“What was my favorite food?” she asked. Even that question was probably too—

“Apple pie,” Lyraina said at once. “Your father made it for you every autumn, and you two walked all the way down to the Dawson Farm to buy them.”

Nahlia pressed on. Better to be sure. “What were the last words you said to me—before the Templars attacked?

There was a short pause this time. “Nothing’s wrong. Go back to sleep.”

Both answers were right, of course. After all this time. Her mother was standing right in front of her. Nahlia had watched her die, yet here she was, alive and well. She’d thought the memories in the Ethereal would prepare her for this, but this moment was beyond words, more surreal than any dream.

Heat spread through her chest, but the rest of her felt too cold to move. Nahlia took several deep breaths before she spoke again, “Would you like to ask me something, too?”

“No.” Lyraina shook her head. “I know my own daughter when I see her.”

A tear threatened to burst from Nahlia’s eye, but she made no move to step forward. “Why?” she finally asked. “You must have known I was alive. Why did you stay here all this time?”

“I didn’t know,” Lyraina said. “I looked—but your father did too well of a job keeping you hidden. Northshire is so far from where we lived before. It was years before I heard anything.”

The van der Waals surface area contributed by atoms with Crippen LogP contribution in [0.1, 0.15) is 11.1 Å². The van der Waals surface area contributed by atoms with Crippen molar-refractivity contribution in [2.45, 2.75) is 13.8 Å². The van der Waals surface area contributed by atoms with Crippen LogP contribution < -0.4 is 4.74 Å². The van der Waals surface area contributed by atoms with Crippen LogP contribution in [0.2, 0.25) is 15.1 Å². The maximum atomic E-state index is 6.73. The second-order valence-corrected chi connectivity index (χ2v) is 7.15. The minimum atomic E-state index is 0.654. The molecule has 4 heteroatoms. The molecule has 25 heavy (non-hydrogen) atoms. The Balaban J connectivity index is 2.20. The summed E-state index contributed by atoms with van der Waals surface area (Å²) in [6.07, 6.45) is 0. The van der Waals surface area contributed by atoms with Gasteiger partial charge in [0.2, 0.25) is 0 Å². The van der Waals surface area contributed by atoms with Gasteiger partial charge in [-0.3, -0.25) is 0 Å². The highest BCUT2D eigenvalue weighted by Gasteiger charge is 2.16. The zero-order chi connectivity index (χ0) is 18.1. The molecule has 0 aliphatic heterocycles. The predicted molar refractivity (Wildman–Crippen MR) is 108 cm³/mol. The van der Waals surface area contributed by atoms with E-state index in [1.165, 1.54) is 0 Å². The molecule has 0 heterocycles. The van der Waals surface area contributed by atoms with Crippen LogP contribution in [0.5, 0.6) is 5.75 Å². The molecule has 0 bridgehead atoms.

“How did you find out, then?”

“Casella of Clan Raider. She’s a—”

“I know who she is,” Nahlia said. “I’m ... sort of courting her son.”

“Oh.” Her mother blinked. “It’s serious, then?

“What?” Nahlia shook her head. “No.” She’d almost forgotten how the nobility had different meanings for such words. For them, courting implied marriage on the horizon. That wasn’t the case back in Northshire. Not that she was against marrying Elias someday, but that would be years in the future, if it were even possible. “Not yet, at least.”

Lyraina gave a slow nod. “Well ... Lady Raider discovered you two after you arrived in Northshire. One of her agents—a former classmate of mine—visited Dragonshard last year. He told me then.”

“Last year,” Nahlia muttered. It was less time than she’d imagined, but she still clenched her cold fingers into fists. “You knew for that long, and you couldn’t be bothered to come north yourself?”